The town of Parisov was presided over by a rabbi who was the son of the Yid HaKadosh.* Some of the people in the town, however, believed he was unfit to be their rabbi as they claimed he had insufficient knowledge.
They convened a tribunal of three respected rabbis led by R Arye Leib Morgenstern the head of the Beit Din of Linshitz, and author of a Talmudic commentary.
The esteemed tribunal evaluated the rabbi and declared him unfit to practice.
After his dismissal, a resident of Parisov happened to spend the festival of Shavuot in the town of Kotzk. When the Kotzker Rebbe saw him, he inquired about the well being of his rabbi, and was told that the rabbi had been removed from office by the tribunal.
This infuriated the Kotzker, who wanted to know exactly who took part in that tribunal. As it transpired, all three rabbis were spending the Yom Tov in Kotzk as well.
The Kotzker demanded that they immediately appear before him.
Timidly they stood before the Kotzker who started firing questions at them.
“Do you know how to learn?” he asked.
They did not respond.
“Do you know all a rabbi is supposed to know?” he continued.
Again, no response.
Then the Kotzker started to rattle off the Babylonian and Jerusalem Talmud, including interpretations from the early and latter-day commentators.
When he finally finished (Shavuot is a two day festival), he once again asked; “Do you know all this?”
Since no answers were forthcoming, the Kotzker went on to explain:
“In every community there is a different energy. When someone asks the rabbi a question, he brings with him a certain ‘chemistry’. When the rabbi responds, he too brings a particular ‘chemistry’. If both energies combine favorably, they evoke an appropriate heavenly response, and the rabbi’s answer is somehow authenticated.
On the other hand, if the ‘chemistries’ do not match, then there is no such heavenly response and the rabbi has to rely solely on his knowledge. In such a case, for the answer to be authenticated, the rabbi must have an unimaginable amount of knowledge to draw from.”
(Emet ve Emunah p124, par 4.)
I have often wondered how it is that the various satellite Jewish communities all over the world, in all cultures and on all levels, manage to function and survive. Some of these communities appear to have leadership that leaves much to be desired. We may wonder as to the capability and authenticity of that leadership.
Sometimes a rabbi may be young and inexperienced.Sometimes he may be old and disinterested. Other times the leader may simply appear to make mistakes. How can intelligent people look up to and confer with such heads of communities?
I think the Kotzker hit the nail on the head:
Not every rabbi or leader needs to be a Rambam or an Einstein. Not every rabbi needs to know Shass or Talmud by heart.
But if the rabbi forgers an indisputable connection to, and creates a bond and ‘chemistry’ with the community he serves, somehow that seems to override whatever may be lacking. That bond, if real, seems to validate and authenticate that community as a genuine part of the Jewish People.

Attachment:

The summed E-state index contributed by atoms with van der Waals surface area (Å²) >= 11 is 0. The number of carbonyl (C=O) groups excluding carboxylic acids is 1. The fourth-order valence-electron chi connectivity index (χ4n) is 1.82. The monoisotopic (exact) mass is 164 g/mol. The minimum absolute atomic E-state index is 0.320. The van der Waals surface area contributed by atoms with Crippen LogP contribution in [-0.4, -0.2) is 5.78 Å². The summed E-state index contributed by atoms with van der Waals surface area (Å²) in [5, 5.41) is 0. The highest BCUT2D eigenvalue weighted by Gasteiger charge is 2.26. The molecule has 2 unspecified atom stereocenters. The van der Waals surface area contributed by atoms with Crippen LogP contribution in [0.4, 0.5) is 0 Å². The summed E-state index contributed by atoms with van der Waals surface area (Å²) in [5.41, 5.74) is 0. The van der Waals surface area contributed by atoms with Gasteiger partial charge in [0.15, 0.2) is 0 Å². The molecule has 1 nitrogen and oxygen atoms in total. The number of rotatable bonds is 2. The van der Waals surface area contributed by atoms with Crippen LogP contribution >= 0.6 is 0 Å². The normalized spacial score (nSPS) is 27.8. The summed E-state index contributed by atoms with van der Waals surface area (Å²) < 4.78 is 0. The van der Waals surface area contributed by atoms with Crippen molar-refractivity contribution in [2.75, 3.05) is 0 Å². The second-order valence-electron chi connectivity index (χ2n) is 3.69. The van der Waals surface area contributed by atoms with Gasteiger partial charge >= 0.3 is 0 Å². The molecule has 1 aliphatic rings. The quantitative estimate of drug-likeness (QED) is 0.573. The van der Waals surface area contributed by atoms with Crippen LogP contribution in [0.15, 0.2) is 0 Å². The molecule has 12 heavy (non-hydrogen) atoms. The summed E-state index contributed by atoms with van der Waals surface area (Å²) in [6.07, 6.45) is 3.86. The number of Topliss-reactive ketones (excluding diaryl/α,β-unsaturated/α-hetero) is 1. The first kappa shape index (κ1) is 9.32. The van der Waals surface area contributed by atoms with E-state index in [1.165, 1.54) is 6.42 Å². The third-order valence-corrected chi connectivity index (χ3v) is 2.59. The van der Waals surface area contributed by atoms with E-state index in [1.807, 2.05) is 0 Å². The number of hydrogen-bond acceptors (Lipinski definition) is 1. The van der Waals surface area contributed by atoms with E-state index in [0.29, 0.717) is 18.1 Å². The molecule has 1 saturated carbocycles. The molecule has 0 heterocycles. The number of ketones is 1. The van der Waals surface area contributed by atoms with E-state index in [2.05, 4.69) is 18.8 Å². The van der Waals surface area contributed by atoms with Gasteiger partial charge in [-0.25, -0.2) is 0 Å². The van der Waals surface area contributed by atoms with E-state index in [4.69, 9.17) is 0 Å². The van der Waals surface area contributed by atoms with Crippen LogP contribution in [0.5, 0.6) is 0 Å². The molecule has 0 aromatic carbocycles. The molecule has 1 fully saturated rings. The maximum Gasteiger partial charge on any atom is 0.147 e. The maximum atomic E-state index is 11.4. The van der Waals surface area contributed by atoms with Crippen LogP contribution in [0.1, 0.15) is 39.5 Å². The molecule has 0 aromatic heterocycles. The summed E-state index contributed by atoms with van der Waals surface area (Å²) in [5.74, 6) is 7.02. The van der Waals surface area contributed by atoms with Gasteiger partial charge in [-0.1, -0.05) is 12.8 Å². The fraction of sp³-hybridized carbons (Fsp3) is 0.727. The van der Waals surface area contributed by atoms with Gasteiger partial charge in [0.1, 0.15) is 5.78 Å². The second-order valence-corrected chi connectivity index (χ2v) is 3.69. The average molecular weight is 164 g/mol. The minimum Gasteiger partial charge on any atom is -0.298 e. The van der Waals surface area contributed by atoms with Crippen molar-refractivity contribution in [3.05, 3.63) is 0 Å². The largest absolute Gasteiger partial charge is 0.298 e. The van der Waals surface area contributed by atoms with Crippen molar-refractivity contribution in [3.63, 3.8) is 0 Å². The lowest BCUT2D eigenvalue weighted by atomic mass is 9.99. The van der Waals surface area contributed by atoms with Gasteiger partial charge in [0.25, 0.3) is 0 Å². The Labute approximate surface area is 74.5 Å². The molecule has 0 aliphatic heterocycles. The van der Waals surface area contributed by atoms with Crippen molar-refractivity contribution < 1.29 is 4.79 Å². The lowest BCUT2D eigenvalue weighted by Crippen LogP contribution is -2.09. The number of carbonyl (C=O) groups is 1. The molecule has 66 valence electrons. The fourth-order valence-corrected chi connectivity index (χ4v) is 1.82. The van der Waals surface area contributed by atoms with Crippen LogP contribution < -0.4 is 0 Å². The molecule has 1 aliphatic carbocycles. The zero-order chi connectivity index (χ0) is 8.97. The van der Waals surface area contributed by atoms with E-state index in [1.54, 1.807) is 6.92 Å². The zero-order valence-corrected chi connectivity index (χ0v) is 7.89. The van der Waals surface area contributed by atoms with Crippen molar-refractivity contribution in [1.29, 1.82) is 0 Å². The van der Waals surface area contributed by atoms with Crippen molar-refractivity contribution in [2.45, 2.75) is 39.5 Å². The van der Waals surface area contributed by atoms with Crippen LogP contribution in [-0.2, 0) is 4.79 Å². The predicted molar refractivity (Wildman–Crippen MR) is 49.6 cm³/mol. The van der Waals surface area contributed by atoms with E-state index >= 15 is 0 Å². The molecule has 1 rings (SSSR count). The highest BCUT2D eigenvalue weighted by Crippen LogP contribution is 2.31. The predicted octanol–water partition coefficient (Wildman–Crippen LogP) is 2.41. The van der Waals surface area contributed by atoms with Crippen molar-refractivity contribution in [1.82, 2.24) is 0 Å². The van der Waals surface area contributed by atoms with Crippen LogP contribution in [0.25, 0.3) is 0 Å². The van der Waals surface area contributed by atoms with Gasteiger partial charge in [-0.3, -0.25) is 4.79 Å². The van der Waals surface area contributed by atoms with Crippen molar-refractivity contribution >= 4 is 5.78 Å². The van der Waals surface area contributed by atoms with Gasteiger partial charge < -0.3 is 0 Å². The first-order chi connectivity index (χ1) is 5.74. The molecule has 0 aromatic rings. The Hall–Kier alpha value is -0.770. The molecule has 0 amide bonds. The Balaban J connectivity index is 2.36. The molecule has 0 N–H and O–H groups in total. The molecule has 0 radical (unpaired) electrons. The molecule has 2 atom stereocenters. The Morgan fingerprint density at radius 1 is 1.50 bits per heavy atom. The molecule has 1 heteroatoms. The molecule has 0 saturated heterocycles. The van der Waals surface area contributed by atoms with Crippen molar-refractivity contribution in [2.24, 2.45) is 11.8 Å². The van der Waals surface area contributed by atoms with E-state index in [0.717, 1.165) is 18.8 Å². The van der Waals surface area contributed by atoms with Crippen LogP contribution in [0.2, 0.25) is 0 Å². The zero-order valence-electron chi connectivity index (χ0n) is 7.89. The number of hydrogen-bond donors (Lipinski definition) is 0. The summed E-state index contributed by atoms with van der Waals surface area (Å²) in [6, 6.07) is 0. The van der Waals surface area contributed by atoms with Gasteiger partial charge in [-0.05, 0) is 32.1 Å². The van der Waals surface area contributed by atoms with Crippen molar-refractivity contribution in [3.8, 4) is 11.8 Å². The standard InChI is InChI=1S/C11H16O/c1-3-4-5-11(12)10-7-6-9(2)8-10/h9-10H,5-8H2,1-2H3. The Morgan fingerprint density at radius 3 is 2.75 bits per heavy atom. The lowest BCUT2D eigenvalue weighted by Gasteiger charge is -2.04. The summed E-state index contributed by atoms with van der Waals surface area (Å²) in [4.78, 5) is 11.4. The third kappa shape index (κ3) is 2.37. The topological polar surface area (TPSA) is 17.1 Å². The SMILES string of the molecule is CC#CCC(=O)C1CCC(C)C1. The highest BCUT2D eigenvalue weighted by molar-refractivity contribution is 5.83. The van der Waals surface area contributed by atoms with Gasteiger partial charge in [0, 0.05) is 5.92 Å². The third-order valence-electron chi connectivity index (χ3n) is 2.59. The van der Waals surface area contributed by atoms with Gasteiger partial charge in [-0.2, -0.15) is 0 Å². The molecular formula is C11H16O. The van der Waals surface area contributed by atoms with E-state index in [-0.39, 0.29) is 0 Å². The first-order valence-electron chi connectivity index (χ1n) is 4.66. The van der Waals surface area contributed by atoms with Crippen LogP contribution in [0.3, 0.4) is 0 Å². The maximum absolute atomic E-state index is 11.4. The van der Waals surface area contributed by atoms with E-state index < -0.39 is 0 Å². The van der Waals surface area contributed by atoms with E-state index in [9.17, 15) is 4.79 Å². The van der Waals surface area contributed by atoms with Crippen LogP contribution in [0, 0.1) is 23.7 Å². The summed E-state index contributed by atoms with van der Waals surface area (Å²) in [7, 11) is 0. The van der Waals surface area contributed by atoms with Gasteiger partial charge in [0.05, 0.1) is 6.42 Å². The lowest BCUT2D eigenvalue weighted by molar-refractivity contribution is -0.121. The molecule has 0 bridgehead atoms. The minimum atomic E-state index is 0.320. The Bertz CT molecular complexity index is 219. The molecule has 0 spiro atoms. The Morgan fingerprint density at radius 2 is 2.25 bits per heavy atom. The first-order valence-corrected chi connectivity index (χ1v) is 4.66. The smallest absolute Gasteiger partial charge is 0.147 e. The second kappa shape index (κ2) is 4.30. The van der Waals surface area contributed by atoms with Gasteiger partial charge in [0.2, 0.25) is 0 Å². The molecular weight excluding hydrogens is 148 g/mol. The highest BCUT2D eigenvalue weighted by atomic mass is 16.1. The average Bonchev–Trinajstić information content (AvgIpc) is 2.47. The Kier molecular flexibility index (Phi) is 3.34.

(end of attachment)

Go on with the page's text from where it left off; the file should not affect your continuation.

If that bond exists it should never be tampered with.
If that bond does not exist, the leader better have something absolutely outstanding and unique to bring to the party.
I was once asked to officiate at a funeral outside a small country town where there had never been a rabbi. A charming old stalwart representing that community insisted that the service be conducted in a certain manner. I politely suggested that I believed it was an incorrect procedure. He became annoyed at my arrogance and told me he had been doing it that way for the last sixty years. I then, not so politely, suggested that he had been doing it wrong for sixty years. A crowd was beginning to gather and only because I had numbers (and the grieving family) on my side, did I get my way.
I knew I was right anyway.
Later though, I started feeling bad.
Yes, I had won the argument…but I had also interfered in the way a community had acted for more years than I had been on this planet.
I did not have the same ‘chemistry’ that the dear old man had had with his community. And I don’t know Talmud by heart.
Maybe he acted on some ancient custom I was unfamiliar with and have yet to discover.
Perhaps I should have just kept quiet.
The Yid HaKadosh [1766 – 1814] was a student of the Chozeh of Lublin [1740 -1815] and both coincidently bore exactly the same name, Yakov Yitzchak. It has been suggested that in order to differentiate between the teacher and his student, the student assumed the title of Yid HaKadosh, or ‘holy Jew’. Both the Chozeh and the Yid were early teachers of the Kotzker Rebbe.
The Chozeh and his teacher, The Rebbe R Meilech of Lezansk [d 1787] were responsible for bringing the Chassidic movement from the Ukraine (where it originated), to Poland, which was to become the dominant center of Chassidism in the early part of the nineteenth century.